There are thousands of authors who are using Facebook the right way, winning new readers with engaging posts and videos. But if your Facebook fan interaction is on the decline, you might be guilty of one or more of the following social media sins.
1. Creating multiple events for a single reading/workshop/LitFest
If you’re involved in a literary event that involves multiple authors, do NOT all create separate events. Put your heads together and create one great Facebook event listing. First, it’ll look better when everyone is RSVPing in one place. Second, you’ll ensure that the intended audience isn’t getting multiple invites from multiple authors about one event.
2. Constantly asking for people to review your book or vote for you
It’s important to encourage your readers to leave reviews (hopefully positive ones) on Amazon and community book review sites, but don’t make a weekly habit of it. You’ll look desperate. Also, if you’re involved in some kind of literary competition that involves online voting, do NOT pester people every single day asking for more votes. Art is not a popularity contest.
3. Leaving your facebook page half-completed
Did you get all excited about Facebook at some point and then abandon it? Is it hard to tell from your page if you actually exist in the real world? If so, either complete the missing info and post some new content, or de-activate your page. It looks unprofessional.
4. Posting your stream of consciousness updates every 20 minutes
If you’re posting more than a few times a day, it better be good stuff! Don’t use your Facebook page as your personal profile. The few folks who might care what you’re up to every day will stop caring quick.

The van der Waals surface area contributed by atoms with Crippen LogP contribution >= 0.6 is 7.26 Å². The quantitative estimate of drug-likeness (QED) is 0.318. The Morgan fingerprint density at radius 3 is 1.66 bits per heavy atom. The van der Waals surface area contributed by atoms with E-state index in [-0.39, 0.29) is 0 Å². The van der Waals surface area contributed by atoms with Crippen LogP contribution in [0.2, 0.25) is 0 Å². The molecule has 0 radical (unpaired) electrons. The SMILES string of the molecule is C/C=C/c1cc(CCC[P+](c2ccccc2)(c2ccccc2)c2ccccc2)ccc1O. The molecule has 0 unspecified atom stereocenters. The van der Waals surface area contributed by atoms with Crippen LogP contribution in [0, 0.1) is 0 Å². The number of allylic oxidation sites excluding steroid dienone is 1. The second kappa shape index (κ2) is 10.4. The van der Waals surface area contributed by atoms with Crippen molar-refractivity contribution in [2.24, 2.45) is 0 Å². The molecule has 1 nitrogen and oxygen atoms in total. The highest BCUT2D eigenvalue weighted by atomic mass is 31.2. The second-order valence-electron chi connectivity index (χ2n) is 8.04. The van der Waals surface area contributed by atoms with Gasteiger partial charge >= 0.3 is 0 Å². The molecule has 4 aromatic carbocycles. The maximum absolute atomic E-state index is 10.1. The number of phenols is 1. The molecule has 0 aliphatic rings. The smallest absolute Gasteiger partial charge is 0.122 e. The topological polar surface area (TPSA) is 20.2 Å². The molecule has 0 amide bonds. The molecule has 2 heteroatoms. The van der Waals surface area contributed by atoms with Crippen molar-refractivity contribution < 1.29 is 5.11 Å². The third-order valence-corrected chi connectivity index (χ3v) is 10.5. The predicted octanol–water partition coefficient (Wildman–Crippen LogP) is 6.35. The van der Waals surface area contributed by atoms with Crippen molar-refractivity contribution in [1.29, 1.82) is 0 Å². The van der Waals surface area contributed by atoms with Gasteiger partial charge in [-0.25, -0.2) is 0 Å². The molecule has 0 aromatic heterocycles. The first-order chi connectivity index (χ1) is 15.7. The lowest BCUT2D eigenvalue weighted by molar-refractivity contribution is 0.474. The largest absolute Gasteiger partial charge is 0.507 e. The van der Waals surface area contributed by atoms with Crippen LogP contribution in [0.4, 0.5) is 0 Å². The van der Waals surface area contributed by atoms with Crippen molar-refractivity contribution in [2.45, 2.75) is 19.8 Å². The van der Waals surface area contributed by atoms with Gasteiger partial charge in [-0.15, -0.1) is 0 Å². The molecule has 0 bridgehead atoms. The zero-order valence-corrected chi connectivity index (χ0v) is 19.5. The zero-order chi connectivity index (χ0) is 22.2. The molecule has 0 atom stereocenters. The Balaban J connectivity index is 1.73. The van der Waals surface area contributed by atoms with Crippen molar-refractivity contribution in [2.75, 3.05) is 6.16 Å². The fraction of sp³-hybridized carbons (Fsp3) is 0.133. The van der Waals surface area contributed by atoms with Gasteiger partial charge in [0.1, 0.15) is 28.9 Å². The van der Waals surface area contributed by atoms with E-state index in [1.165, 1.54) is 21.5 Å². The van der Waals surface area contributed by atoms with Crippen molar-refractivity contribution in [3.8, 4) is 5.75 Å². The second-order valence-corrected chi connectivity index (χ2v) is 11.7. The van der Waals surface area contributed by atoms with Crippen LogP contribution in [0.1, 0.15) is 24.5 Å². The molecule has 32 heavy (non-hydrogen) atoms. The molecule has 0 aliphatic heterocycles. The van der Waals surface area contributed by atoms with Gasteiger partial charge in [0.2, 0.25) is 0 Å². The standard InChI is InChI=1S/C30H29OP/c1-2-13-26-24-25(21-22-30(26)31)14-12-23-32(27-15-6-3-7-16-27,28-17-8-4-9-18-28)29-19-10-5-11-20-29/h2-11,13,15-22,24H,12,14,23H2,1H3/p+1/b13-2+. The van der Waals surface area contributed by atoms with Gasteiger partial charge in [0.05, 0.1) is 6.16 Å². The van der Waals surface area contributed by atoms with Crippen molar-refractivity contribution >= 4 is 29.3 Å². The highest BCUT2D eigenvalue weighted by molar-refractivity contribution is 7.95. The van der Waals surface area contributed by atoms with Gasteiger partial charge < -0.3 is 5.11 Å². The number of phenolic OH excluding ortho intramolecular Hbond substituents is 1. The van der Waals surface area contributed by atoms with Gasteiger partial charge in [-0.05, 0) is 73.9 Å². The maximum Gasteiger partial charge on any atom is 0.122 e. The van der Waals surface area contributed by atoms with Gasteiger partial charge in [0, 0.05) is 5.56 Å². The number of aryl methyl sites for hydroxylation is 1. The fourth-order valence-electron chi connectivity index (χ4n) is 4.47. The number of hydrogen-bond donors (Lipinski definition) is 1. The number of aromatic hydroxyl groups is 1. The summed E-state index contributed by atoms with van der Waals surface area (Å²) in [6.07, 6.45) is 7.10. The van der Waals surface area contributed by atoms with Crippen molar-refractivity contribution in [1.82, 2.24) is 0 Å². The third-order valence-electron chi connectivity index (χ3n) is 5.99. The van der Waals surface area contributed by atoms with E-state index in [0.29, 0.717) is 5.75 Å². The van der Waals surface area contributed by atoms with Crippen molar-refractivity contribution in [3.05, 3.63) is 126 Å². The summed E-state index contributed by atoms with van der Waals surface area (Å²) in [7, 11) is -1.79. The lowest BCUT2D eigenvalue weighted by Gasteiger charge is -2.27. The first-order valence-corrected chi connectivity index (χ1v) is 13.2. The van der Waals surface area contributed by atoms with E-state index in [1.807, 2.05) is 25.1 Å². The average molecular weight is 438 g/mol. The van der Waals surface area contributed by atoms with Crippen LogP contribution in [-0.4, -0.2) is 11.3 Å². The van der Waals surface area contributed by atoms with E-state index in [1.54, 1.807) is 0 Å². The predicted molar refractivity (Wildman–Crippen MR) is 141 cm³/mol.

5. Incessant negativity
Every once in a while it’s ok to be honest and vulnerable on Facebook. You can vent your frustrations from time to time. But keep those kinds of posts as the exception. Bitching, whining, sour grapes, jealousy, and putting other writers down– no one needs a daily dose of that.
6. SHOUTING IN ALL CAPS!!!!
OK. WE GET IT!!!!! You have something really important to tell us. May I suggest instead you choose from the following list of words: excited, thrilled, stoked, psyched, amped, beside-ourselves, overjoyed, blitzed, inspired, amazed, flushed, or atingle?
7. Posting crappy photos that you’re not even in
Oh, great. Another highly pixelated image of… what is that? A pint glass next to a taco wrapper? Next! take great pics. And be sure to relate them somehow to your writing life (or travels) with the description.
8. Advertising by posting on someone else’s wall
Remember MySpace? This is the kinda nonsense that would happen on MySpace all the time– and why people stopped using it. Do NOT put your marketing messages on other people’s Facebook walls. That is what YOUR wall is for.
9. Begging for “likes”